Seven minutes later, El-Shenawy was called into action when he saved a stinging left footed shot from Richarlison, the tournament’s top scorer with five goals.

But Egypt, led superbly by Ahmed Hegazi, continued to look dangerous on the break with 21-year-old Amar Hamdi in particular causing the Brazilian midfield problems with his penetrating runs.

The deadlock was broken in the 37th minute when a sharp Brazil counterattack saw Richarlison find Matheus Cunha, who scored with a precise shot past El-Shenawy.

As hard as Egypt tried to get back on terms in the second half, they rarely troubled Santos in the Brazil goal, while El-Shenawy kept his team in the game with several good saves.

At the final whistle, the dejected Egyptians and joyous Brazilians showed just how well the African team had performed. But in the end, with their attacking prowess, few could argue that the South Americans did not deserve to progress to the semifinal.

On Tuesday, Brazil will face the winner of the last quarterfinal between South Korea and Mexico.


Personal best followed by elimination for UAE’s Mohamed Al-Hammadi in Men’s 100m at Tokyo 2020

Personal best followed by elimination for UAE’s Mohamed Al-Hammadi in Men’s 100m at Tokyo 2020
Updated 31 July 2021

Personal best followed by elimination for UAE’s Mohamed Al-Hammadi in Men’s 100m at Tokyo 2020

Personal best followed by elimination for UAE’s Mohamed Al-Hammadi in Men’s 100m at Tokyo 2020
  • The 29-year-old Emirati sprinter finished third in Saturday morning’s preliminary heats but faced a tough field in the afternoon’s Round 1

Sprinter Mohamed Hassan Al-Noobi Al-Hammadi became the last member of the UAE’s five-athlete delegation to depart Tokyo 2020 when he failed to progress from Saturday afternoon’s Men’s 100m Round 1 — Heat 5 in the Olympic Stadium.

Earlier in the day, the 29-year-old Emirati had posted a personal best time of 10.59 seconds, finishing third in the Preliminary Round — Heat 2 behind Barakat Al-Harthi of Oman and Emanuel Archibald of Guyana.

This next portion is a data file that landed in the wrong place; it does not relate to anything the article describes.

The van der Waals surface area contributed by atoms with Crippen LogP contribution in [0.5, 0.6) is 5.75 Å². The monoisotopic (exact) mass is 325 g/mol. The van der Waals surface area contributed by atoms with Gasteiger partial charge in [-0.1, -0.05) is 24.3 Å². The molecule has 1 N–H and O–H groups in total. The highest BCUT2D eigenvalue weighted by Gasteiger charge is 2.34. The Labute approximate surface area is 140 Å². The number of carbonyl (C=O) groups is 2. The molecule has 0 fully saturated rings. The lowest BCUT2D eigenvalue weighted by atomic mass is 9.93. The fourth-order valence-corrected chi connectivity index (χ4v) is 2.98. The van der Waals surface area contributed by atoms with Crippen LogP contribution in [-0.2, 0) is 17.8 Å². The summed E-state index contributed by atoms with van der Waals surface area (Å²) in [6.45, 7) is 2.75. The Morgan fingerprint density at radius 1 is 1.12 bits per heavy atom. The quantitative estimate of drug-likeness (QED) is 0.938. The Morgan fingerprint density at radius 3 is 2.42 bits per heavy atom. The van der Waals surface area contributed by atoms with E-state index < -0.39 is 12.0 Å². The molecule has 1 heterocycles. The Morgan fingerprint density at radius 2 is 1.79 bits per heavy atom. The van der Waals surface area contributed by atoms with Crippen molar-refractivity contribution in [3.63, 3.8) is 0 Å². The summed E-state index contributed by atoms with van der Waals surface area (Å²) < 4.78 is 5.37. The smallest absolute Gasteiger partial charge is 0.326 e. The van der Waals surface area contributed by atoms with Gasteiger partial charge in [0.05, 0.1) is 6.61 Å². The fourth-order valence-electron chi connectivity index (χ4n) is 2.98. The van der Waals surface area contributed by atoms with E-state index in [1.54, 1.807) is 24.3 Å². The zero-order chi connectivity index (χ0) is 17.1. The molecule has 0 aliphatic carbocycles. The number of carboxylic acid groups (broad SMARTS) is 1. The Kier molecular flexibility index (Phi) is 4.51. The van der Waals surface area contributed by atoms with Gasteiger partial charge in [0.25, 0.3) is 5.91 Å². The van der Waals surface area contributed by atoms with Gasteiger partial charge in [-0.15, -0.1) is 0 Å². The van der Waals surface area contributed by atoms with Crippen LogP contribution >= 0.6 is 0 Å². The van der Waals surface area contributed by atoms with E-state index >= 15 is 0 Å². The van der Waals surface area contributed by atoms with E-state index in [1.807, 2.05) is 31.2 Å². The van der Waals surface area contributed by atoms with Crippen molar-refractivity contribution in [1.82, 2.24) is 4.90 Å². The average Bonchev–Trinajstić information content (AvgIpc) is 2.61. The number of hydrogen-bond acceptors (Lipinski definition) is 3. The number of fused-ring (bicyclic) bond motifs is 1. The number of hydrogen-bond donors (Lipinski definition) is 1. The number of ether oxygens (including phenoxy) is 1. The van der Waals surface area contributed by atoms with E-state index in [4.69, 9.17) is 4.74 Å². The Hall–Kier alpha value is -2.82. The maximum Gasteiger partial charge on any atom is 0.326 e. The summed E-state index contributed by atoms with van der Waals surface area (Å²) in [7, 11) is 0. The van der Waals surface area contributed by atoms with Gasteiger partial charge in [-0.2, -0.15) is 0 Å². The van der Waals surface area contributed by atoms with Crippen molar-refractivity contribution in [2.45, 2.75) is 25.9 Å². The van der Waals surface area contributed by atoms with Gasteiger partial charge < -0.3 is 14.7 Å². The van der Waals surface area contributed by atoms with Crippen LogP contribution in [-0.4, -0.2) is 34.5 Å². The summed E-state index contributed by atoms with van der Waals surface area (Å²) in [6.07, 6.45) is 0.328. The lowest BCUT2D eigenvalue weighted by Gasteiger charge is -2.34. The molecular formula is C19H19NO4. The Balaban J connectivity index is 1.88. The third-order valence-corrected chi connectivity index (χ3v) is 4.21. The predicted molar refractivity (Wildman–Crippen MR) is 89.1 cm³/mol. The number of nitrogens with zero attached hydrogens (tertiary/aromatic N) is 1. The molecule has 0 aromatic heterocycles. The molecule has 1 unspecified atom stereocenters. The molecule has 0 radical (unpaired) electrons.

Racing against a much tougher field in the second race of the day, Al-Hammadi managed a time of 10.64, 0.63 seconds behind the third of the qualifiers, Ferdinand Omurwa of Kenya.


Tennis ace Novak Djokovic ‘not sure’ about US Open fitness after Tokyo Olympics nightmare

Tennis ace Novak Djokovic ‘not sure’ about US Open fitness after Tokyo Olympics nightmare
Updated 31 July 2021

Tennis ace Novak Djokovic ‘not sure’ about US Open fitness after Tokyo Olympics nightmare

Tennis ace Novak Djokovic ‘not sure’ about US Open fitness after Tokyo Olympics nightmare
  • Serb could become the first man to complete a calendar Grand Slam since Rod Laver in 1969

TOKYO: World number one Novak Djokovic said he was “not sure” about his fitness for the US Open after pulling out of the Tokyo Olympics mixed doubles bronze medal match with a shoulder injury on Saturday.
The 34-year-old Serb could become the first man to complete a calendar Grand Slam since Rod Laver in 1969 when the US Open gets under way on August 30.
The withdrawal in Tokyo came after the 20-time major champion lost his cool on his way to a surprise 6-4, 6-7 (6/8), 6-3 defeat against Pablo Carreno Busta in the Olympics singles bronze-medal match.
He admitted that his exertions in Japan have taken their toll but he still hopes to be fit enough to challenge at Flushing Meadows.
“The consequences physically hopefully will not create a problem for me for the US Open, but that’s something that I’m not sure about right now,” said Djokovic.
“But I’m not regretting for giving it all because at the end of the day, when you play for your country, that’s necessary.”
The International Tennis Federation said Djokovic had withdrawn with a “left shoulder injury.”
“Ashleigh Barty and John Peers receive a walkover against Djokovic and Nina Stojanovic and win the bronze medal for Australia,” the ITF added.
Djokovic had been eyeing two gold medals when he played the singles and mixed doubles semifinals on Friday — but less than 24 hours after his hopes for gold were ended — he was preparing to leave the Ariake Tennis Park without a medal of any color.
He lost a gruelling match to Carreno Busta which lasted two hours and 47 minutes in suffocating heat, despite saving five match points.
The Serbian sporting icon’s best result at the Olympics remains his bronze medal in Beijing in 2008.
“I just didn’t deliver yesterday and today,” said Djokovic, whose singles loss to Alexander Zverev ended his Golden Grand Slam bid.